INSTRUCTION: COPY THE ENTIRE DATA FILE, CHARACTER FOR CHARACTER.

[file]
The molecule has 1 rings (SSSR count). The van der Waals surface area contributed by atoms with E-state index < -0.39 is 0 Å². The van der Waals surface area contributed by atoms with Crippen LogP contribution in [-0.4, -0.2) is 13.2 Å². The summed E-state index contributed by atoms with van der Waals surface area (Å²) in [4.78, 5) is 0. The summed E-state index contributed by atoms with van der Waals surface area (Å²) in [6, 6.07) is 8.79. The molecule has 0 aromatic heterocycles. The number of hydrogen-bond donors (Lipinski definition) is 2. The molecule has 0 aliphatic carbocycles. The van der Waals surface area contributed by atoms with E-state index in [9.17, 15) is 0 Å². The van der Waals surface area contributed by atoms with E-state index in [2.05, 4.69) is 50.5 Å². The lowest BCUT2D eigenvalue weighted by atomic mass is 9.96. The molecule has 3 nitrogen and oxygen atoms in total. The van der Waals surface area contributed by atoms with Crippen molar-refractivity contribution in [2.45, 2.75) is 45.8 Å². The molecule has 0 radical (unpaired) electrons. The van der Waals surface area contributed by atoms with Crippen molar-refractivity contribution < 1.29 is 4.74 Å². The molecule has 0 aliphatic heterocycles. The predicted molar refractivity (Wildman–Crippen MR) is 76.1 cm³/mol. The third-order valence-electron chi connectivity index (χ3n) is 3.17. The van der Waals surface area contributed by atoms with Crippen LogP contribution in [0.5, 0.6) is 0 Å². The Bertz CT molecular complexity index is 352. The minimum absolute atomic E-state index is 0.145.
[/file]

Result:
The molecule has 1 rings (SSSR count). The van der Waals surface area contributed by atoms with E-state index < -0.39 is 0 Å². The van der Waals surface area contributed by atoms with Crippen LogP contribution in [-0.4, -0.2) is 13.2 Å². The summed E-state index contributed by atoms with van der Waals surface area (Å²) in [4.78, 5) is 0. The summed E-state index contributed by atoms with van der Waals surface area (Å²) in [6, 6.07) is 8.79. The molecule has 0 aromatic heterocycles. The number of hydrogen-bond donors (Lipinski definition) is 2. The molecule has 0 aliphatic carbocycles. The van der Waals surface area contributed by atoms with E-state index in [9.17, 15) is 0 Å². The van der Waals surface area contributed by atoms with E-state index in [2.05, 4.69) is 50.5 Å². The lowest BCUT2D eigenvalue weighted by atomic mass is 9.96. The molecule has 3 nitrogen and oxygen atoms in total. The van der Waals surface area contributed by atoms with Crippen molar-refractivity contribution in [2.45, 2.75) is 45.8 Å². The molecule has 0 radical (unpaired) electrons. The van der Waals surface area contributed by atoms with Crippen molar-refractivity contribution < 1.29 is 4.74 Å². The molecule has 0 aliphatic heterocycles. The predicted molar refractivity (Wildman–Crippen MR) is 76.1 cm³/mol. The third-order valence-electron chi connectivity index (χ3n) is 3.17. The van der Waals surface area contributed by atoms with Crippen LogP contribution in [0.5, 0.6) is 0 Å². The Bertz CT molecular complexity index is 352. The minimum absolute atomic E-state index is 0.145.